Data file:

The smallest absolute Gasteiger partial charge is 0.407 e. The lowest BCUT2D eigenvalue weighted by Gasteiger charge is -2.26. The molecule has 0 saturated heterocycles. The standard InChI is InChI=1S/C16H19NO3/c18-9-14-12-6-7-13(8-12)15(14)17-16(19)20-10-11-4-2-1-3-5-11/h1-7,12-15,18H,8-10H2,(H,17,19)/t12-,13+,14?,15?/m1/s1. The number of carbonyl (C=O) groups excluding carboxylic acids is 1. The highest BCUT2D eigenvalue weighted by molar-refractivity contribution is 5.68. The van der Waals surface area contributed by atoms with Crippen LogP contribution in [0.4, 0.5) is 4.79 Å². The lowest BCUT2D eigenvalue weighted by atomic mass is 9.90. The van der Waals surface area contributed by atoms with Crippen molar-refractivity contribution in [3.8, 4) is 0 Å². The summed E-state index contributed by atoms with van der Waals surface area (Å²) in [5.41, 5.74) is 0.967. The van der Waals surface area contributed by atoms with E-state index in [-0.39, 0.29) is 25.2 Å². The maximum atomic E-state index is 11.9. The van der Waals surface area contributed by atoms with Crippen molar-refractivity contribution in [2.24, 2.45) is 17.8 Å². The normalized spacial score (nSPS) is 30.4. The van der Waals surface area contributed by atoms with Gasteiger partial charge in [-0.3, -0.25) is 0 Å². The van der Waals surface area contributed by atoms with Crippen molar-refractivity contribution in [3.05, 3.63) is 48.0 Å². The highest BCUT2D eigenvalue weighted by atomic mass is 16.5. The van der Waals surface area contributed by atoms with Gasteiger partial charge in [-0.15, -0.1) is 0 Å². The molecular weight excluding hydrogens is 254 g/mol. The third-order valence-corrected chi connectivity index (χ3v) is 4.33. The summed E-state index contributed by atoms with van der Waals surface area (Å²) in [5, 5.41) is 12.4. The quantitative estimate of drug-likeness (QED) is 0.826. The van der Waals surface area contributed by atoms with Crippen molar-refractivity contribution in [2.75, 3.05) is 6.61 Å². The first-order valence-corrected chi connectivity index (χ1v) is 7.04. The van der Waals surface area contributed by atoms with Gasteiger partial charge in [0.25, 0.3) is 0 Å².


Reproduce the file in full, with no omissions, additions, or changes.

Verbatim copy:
The smallest absolute Gasteiger partial charge is 0.407 e. The lowest BCUT2D eigenvalue weighted by Gasteiger charge is -2.26. The molecule has 0 saturated heterocycles. The standard InChI is InChI=1S/C16H19NO3/c18-9-14-12-6-7-13(8-12)15(14)17-16(19)20-10-11-4-2-1-3-5-11/h1-7,12-15,18H,8-10H2,(H,17,19)/t12-,13+,14?,15?/m1/s1. The number of carbonyl (C=O) groups excluding carboxylic acids is 1. The highest BCUT2D eigenvalue weighted by molar-refractivity contribution is 5.68. The van der Waals surface area contributed by atoms with Crippen LogP contribution in [0.4, 0.5) is 4.79 Å². The lowest BCUT2D eigenvalue weighted by atomic mass is 9.90. The van der Waals surface area contributed by atoms with Crippen molar-refractivity contribution in [3.8, 4) is 0 Å². The summed E-state index contributed by atoms with van der Waals surface area (Å²) in [5.41, 5.74) is 0.967. The van der Waals surface area contributed by atoms with E-state index in [-0.39, 0.29) is 25.2 Å². The maximum atomic E-state index is 11.9. The van der Waals surface area contributed by atoms with Crippen molar-refractivity contribution in [2.24, 2.45) is 17.8 Å². The normalized spacial score (nSPS) is 30.4. The van der Waals surface area contributed by atoms with Gasteiger partial charge in [-0.3, -0.25) is 0 Å². The van der Waals surface area contributed by atoms with Crippen molar-refractivity contribution in [3.05, 3.63) is 48.0 Å². The highest BCUT2D eigenvalue weighted by atomic mass is 16.5. The van der Waals surface area contributed by atoms with Gasteiger partial charge in [-0.15, -0.1) is 0 Å². The molecular weight excluding hydrogens is 254 g/mol. The third-order valence-corrected chi connectivity index (χ3v) is 4.33. The summed E-state index contributed by atoms with van der Waals surface area (Å²) in [5, 5.41) is 12.4. The quantitative estimate of drug-likeness (QED) is 0.826. The van der Waals surface area contributed by atoms with Crippen molar-refractivity contribution in [2.75, 3.05) is 6.61 Å². The first-order valence-corrected chi connectivity index (χ1v) is 7.04. The van der Waals surface area contributed by atoms with Gasteiger partial charge in [0.25, 0.3) is 0 Å².